A.T.'s Big Question: How can I apply my knowledge and interest in three unrelated fields to learn how people perceive the world around us?
A challenging liberal arts education. A curriculum that integrates all your interests. A close-knit community committed to our Honor Code. A beautiful, coastal arboretum campus. A vast network of alumni successful in many fields.
We offer 56 majors, minors and interdisciplinary centers, including a self-designed major.Academics
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Our comprehensive fee for 2018-2019 is $69,970. We meet 100 percent of a student’s financial aid eligibility.Net Price Calculator
We offer both need-based financial aid grants and merit scholarships to help us craft the ideal Conn community.Scholarships and Grants
An international camel’s first taste of snowExperiencing any phenomenon for the first time is always fascinating. However, experiencing something for the first time and being cognizant of it comes with its own set of feelings. For me, this happened when I first saw snow. Growing up in Bangladesh and then eSwatini, I have experienced temperatures ranging from the mid-30s to 110 Fahrenheit. But I had never seen snow.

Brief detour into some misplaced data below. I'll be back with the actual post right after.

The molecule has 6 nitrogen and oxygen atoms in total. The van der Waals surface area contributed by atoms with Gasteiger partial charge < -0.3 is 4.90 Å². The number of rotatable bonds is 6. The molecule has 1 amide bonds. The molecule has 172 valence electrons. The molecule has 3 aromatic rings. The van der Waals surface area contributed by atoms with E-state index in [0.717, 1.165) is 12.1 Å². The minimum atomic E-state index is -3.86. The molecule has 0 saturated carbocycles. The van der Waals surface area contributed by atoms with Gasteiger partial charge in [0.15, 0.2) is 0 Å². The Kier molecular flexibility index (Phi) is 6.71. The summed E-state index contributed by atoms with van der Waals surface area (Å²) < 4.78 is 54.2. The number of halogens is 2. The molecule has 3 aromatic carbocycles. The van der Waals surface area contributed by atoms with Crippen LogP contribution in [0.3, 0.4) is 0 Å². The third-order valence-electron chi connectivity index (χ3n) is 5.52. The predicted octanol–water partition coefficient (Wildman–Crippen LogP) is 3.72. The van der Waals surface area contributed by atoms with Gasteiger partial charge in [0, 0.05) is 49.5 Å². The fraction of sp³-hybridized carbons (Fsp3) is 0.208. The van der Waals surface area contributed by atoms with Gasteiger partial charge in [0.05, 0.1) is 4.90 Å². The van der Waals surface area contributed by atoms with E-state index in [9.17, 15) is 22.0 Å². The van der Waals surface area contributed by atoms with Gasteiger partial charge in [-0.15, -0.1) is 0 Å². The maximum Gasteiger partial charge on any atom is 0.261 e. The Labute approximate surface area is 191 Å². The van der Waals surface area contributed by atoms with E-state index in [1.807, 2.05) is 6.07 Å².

I recently advised two sophomore students on their applications to the Ammerman Center for Arts andAs a sophomore, I applied and was accepted to the Ammerman Center for Arts and Technology at Connecticut College. The Center is one of the five academic centers on campus that provide resources to students and faculty doing interdisciplinary work on a specific subject. Learn more about my journey as an Ammerman Scholar.
My experience working with the production of “Life is a Dream.”A dramaturg is someone who reads plays and musicals and does an analysis of the texts to help convey messages and historical context to the cast as well as the audience. In November, I worked as the dramaturg for “Life Is a Dream,” the theater department show at Conn. I came on board in September. Most of the work I did early on was independent research, but I went to some early rehearsals when I was able to go. The show was written by Pedro Calderon de la Barca in 1635, the Spanish Golden Age. My initial research about the time period uncovered themes that were also present in the production–the basic themes of which involve religious ideals, honor and the role of women.